Hypophysitis occurred in 2 (0.5%) of 411 patients, including a Grade 2 case in 1 and a Grade 4 case in 1 (0.2% each) patient, receiving KEYTRUDA. Monitor for signs and symptoms of hypophysitis (including hypopituitarism and adrenal insufficiency). Administer corticosteroids for Grade 2 or greater hypophysitis. Withhold KEYTRUDA for Grade 2; withhold or discontinue for Grade 3; and permanently discontinue KEYTRUDA for Grade 4 hypophysitis.
Hyperthyroidism occurred in 5 (1.2%) of 411 patients, including Grade 2 or 3 cases in 2 (0.5%) and 1 (0.2%) patients respectively, receiving KEYTRUDA. Hypothyroidism occurred in 34 (8.3%) of 411 patients, including a Grade 3 case in 1 (0.2%) patient, receiving KEYTRUDA. Thyroid disorders can occur at any time during treatment. Monitor patients for changes in thyroid function (at the start of treatment, periodically during treatment, and as indicated based on clinical evaluation) and for clinical signs and symptoms of thyroid disorders. Administer corticosteroids for Grade 3 or greater hyperthyroidism.
Withhold KEYTRUDA for Grade 3; permanently discontinue KEYTRUDA for Grade 4 hyperthyroidism. Isolated hypothyroidism may be managed with replacement therapy without treatment interruption and without corticosteroids.
Type 1 diabetes mellitus, including diabetic ketoacidosis, has occurred in patients receiving KEYTRUDA. Monitor patients for hyperglycemia and other signs and symptoms of diabetes. Administer insulin for type 1 diabetes, and withhold KEYTRUDA in cases of severe hyperglycemia until metabolic control is achieved.
Nephritis occurred in 3 (0.7%) patients receiving KEYTRUDA, consisting of one case of Grade 2 autoimmune nephritis (0.2%) and two cases of interstitial nephritis with renal failure (0.5%), one Grade 3 and one Grade 4. Monitor patients for changes in renal function. Administer corticosteroids for Grade 2 or greater nephritis. Withhold KEYTRUDA (pembrolizumab) for Grade 2; permanently discontinue KEYTRUDA for Grade 3 or 4 nephritis.
Other clinically important immune-mediated adverse reactions can occur. The following clinically significant, immune-mediated adverse reactions occurred in patients treated with KEYTRUDA (pembrolizumab): exfoliative dermatitis, uveitis, arthritis, myositis, pancreatitis, hemolytic anemia, partial seizures arising in a patient with inflammatory foci in brain parenchyma, severe dermatitis including bullous pemphigoid, myasthenic syndrome, optic neuritis, and rhabdomyolysis.
For suspected immune-mediated adverse reactions, ensure adequate evaluation to confirm etiology or exclude other causes. Based on the severity of the adverse reaction, withhold KEYTRUDA and administer corticosteroids. Upon improvement of the adverse reaction to Grade 1 or less, initiate corticosteroid taper and continue to taper over at least 1 month. Restart KEYTRUDA if the adverse reaction remains at Grade 1 or less. Permanently discontinue KEYTRUDA for any severe or Grade 3 immune-mediated adverse reaction that recurs and for any life-threatening immune-mediated adverse reaction.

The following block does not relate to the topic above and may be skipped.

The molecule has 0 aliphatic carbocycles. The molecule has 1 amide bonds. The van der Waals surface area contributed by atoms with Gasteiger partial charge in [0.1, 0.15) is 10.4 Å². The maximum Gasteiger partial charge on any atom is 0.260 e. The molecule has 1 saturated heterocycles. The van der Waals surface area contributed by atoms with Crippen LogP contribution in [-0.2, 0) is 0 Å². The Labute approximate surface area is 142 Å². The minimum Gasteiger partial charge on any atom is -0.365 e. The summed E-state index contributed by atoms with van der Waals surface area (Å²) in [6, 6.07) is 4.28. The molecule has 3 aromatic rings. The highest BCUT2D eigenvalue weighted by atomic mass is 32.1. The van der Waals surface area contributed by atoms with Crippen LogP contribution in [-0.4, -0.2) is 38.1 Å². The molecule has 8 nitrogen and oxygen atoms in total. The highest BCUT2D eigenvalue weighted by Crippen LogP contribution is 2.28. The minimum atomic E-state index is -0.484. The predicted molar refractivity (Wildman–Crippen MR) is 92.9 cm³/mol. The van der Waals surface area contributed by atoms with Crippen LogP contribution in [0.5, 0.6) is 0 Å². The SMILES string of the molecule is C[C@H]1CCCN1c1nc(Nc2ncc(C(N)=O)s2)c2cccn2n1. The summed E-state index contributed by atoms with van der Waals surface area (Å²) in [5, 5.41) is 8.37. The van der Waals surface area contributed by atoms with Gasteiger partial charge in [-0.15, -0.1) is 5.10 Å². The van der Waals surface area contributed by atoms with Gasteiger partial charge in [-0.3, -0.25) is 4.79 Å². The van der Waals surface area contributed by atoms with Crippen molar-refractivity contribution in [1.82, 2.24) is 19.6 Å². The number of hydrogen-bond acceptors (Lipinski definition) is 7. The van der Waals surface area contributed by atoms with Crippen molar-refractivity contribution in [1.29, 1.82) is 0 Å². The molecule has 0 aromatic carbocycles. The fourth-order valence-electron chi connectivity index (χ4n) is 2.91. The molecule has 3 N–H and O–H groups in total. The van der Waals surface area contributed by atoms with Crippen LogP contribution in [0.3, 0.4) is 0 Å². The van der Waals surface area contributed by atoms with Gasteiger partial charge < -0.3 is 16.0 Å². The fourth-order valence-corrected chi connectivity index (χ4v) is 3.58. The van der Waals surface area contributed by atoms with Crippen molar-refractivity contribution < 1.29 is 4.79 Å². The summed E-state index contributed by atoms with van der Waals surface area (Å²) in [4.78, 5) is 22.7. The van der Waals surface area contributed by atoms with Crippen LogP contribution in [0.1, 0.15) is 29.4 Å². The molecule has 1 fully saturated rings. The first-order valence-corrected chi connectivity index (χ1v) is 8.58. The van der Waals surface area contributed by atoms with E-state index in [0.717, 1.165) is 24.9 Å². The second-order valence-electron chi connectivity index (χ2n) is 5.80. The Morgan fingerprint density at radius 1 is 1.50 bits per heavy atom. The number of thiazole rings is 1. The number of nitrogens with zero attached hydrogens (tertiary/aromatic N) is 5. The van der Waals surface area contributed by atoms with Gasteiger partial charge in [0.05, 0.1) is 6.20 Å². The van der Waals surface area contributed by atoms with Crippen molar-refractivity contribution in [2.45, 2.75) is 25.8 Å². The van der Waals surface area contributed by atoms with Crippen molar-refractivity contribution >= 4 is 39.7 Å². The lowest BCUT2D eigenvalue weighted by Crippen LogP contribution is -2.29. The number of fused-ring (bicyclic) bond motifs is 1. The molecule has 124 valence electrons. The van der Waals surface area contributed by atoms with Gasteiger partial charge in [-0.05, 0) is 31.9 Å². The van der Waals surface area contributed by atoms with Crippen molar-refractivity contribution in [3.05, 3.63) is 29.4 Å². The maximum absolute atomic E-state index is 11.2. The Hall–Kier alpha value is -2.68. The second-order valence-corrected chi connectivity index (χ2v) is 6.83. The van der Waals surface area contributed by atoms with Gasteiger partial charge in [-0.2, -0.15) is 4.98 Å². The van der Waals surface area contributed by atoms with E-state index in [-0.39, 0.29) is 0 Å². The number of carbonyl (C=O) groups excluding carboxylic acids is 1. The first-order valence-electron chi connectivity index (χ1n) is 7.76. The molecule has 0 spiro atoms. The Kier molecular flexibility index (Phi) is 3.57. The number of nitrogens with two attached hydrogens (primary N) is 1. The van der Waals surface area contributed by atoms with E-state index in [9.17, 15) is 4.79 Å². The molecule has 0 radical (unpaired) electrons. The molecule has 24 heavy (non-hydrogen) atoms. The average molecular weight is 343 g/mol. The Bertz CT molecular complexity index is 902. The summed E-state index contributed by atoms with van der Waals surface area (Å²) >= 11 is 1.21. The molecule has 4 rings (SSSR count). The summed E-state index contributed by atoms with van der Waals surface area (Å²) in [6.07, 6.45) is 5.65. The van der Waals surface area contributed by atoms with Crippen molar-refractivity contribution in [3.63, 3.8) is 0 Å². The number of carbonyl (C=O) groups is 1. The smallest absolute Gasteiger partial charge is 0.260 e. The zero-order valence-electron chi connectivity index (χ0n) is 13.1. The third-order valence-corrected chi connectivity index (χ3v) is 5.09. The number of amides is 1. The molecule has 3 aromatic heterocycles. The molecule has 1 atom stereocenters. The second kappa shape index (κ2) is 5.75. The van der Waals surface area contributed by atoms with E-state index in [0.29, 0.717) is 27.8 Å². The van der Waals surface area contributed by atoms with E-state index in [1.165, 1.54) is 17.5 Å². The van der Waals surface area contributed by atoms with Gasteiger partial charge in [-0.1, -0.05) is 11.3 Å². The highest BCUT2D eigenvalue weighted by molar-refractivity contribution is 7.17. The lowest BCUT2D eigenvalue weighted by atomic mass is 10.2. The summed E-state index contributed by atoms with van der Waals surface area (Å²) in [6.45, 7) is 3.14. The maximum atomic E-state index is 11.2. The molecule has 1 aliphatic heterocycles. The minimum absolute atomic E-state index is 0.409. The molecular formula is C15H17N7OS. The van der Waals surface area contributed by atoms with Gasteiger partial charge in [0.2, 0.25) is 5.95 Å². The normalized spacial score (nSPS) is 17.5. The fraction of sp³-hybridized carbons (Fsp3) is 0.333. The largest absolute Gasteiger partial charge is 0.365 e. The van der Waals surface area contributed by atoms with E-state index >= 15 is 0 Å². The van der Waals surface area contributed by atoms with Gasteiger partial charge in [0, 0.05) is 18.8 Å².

Infusion-related reactions, including severe and life-threatening reactions, have occurred in patients receiving KEYTRUDA. Monitor patients for signs and symptoms of infusion-related reactions including rigors, chills, wheezing, pruritus, flushing, rash, hypotension, hypoxemia, and fever. For severe or life-threatening reactions, stop infusion and permanently discontinue KEYTRUDA.
Based on its mechanism of action, KEYTRUDA may cause fetal harm when administered to a pregnant woman. If used during pregnancy, or if the patient becomes pregnant during treatment, apprise the patient of the potential hazard to a fetus. Advise females of reproductive potential to use highly effective contraception during treatment and for 4 months after the last dose of KEYTRUDA.
For the treatment of advanced melanoma, KEYTRUDA was discontinued for adverse reactions in 9% of 411 patients across all doses studied. Adverse reactions, reported in at least two patients, that led to discontinuations of KEYTRUDA were: pneumonitis, renal failure, and pain. Serious adverse reactions occurred in 36% of patients receiving KEYTRUDA. The most frequent serious adverse drug reactions reported in 2% or more of patients were renal failure, dyspnea, pneumonia, and cellulitis.
The most common adverse reactions (reported in ≥20% of patients) were fatigue (47%), cough (30%), nausea (30%), pruritus (30%), rash (29%), decreased appetite (26%), constipation (21%), arthralgia (20%), and diarrhea (20%).
The recommended dose of KEYTRUDA is 2 mg/kg administered as an intravenous infusion over 30 minutes every three weeks until disease progression or unacceptable toxicity. No formal pharmacokinetic drug interaction studies have been conducted with KEYTRUDA (pembrolizumab). It is not known whether KEYTRUDA is excreted in human milk. Because many drugs are excreted in human milk, instruct women to discontinue nursing during treatment with KEYTRUDA. Safety and effectiveness of KEYTRUDA have not been established in pediatric patients.